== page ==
-Sword Tips, #1670 and #1671


You can find the complete outline of this sermon plus PowerPoint and MP3 Audio files at BIBLE ANSWERS

The Demands of Repentance
Joe R. Price

Scripture Reading:  2 Corinthians 7:4-12

1. Sin is being erased from consciences, minds and vocabularies. God’s truth must be remembered and taught, Lk. 24:46-47.
2. Repenting of sins puts demands on us. 


  A. The Bible Definition of Repentance, Acts 26:20; 2 Cor. 7:10; Rev. 9:20-21.
  B. Repentance is Commanded by Christ, Lk. 13:3, 5; Acts 17:30.


  A. There Must First be a Desire to Repent, Lk. 3:10; Acts 2:37; 2 Cor. 7:10; Acts 8:20-24.
  B. The Fruit of Repentance Must Result, Lk. 3:8; Acts 26:20.
  C. Some Things Must be Done, Lk. 3:11-14.
    1. Repudiate the sin (confess), Acts 19:18-19 (Ezra 10:10-11).
    2. Restore the wrong, Lk. 19:8-9 (Lev. 6:1-7).
    3. Reform conduct, Matt. 21:28-31.
  D. The Demands of Repentance are Costly, Acts 19:18-20.
    1. Deliberately give up sin, Eph. 4:22-24.
    2. Correcting sin is radical and sacrificial, Matt. 5:29-30; Phil. 3:7-8.
    3. Must count the cost and pay the price, Lk. 14:28-33.

1. We can recognize when a sinner repents, 2 Cor. 7:11.
2. Repent and escape the wrath to come (Lk. 3:7-8).


You can find the complete outline of this sermon plus PowerPoint and MP3 Audio files at BIBLE ANSWERS

The Difficulties of Repentance
Joe R. Price

Scripture Reading:  Jonah 3

1. Salvation requires repentance, Lk. 24:46-47.
2. Without repentance we will perish, Lk. 13:3, 5.


  A. Repentance is Far-Sweeping, Col. 3:5-11; 2 Cor. 5:17, 12:21.
  -Any concept of repentance that doesn’t touch every part of our lives to conform us to the image of Christ is not Bible repentance.
  B. Repentance is Deliberate, Jonah 3:1-10; Lk. 11:32; Eph. 4:20-24; Lk. 3:7-8 (Jonah 3:1-10 – Lk. 11:32).
  -Any concept of repentance that says you do not have to change your lifestyle in order to repent is not Bible repentance.
  C. Repentance is Emotional, 2 Cor. 5:10; Ezra 9-10; cf. Matt. 19:9-12; Rom. 7:2-3.
  -Any concept of repentance that says, “just be sorry for your sin and don’t do it again,” while allowing you to remain in your sin, is not Bible repentance,
Rom. 6:1-2; 1 Cor. 6:9-11.





Acts 17:30-31

Commandment of God

Judgment Day

Romans 2:4-6

Goodness of God

Wrath of God

2 Peter 3:8-10

Longsuffering of God

World Dissolved

1. Outcome of repentance:
  a. Forgiveness of our sins, Acts 2:38; 8:22.
  b. Escape wrath (Jonah 3:10), Lk. 13:5; Rom. 5:9
  c. Inheritance, Acts 26:18-20.
2. We have every reason to repent, now.


(Current events in the light of Scripture)

Contemptible Behavior
Joe R. Price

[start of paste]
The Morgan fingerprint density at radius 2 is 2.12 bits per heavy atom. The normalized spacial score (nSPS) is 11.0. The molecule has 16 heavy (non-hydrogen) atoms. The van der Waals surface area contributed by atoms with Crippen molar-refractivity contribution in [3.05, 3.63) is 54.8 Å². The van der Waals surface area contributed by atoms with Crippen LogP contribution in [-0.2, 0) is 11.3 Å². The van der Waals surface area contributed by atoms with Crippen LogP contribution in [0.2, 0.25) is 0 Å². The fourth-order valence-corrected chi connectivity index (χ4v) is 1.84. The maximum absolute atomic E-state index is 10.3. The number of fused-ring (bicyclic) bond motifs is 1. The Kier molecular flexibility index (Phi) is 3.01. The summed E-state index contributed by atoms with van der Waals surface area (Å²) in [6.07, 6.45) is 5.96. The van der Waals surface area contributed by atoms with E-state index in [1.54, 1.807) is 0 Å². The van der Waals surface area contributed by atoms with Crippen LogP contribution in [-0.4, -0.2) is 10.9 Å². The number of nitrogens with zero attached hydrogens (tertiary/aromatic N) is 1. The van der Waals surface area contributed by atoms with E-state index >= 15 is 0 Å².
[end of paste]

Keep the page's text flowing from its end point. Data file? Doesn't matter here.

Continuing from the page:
The “House Judiciary Committee voted Wednesday to recommend holding Attorney General Bill Barr in contempt of Congress” (

Merriam-Webster says contempt is “the act of despising: the state of mind of one who despises…lack of respect or reverence for something…willful disobedience to or open disrespect of a court, judge, or legislative body.” We will not litigate the aforementioned contempt referral. But, we will address the truth that when we holds God, His will, and each other in contempt, God holds us answerable.

1) Israel held the table of the Lord in contempt by offering Him defiled food and sacrifices (Mal. 1:7-14). God held them in contempt for doing so. Israel became weary of the Lord’s commanded worship (13), offering Him impure sacrifices instead (7-8). They vowed allegiance to God, but offered Him blemished sacrifices (Mal. 1:14). The lesson is clear. It matters what sort of worship we bring before God! Both spirit and truth describe true, acceptable worshipers (Jno. 4:23-24). If the way we approach God in worship is not taught in Christ’s gospel, are we not treating God with contempt? This irreverence does not escape God’s notice (Heb. 12:28-29).

2) The self-righteous person holds others in contempt (Lk. 18:9). We must not look upon others scornfully. God will humble those who exalt themselves at the expense of others (Lk. 18:10-14).

3) Do not have contempt for a brother whose conscience over a liberty differs from yours (Rom. 14:3, 10). Regarding liberties, we are to not scorn the weak in conscience, but receive them (Rom. 14:1). Conversely, the weak in conscience are not to condemn the other (3, 10, 13).

4) Falling away from God holds His good blessings, including Christ Himself, in contempt (Heb. 4:4-6). Apostasy devalues our salvation and holds up Christ to scorn and shame (just as did the crucifixion). This shows how serious it is to fall away! Like Israel, such contempt will bring divine wrath (Mal. 3:2; 4:1; Heb. 10:26-31). 


Created by Chuck Sibbing, last updated.  05/23/2019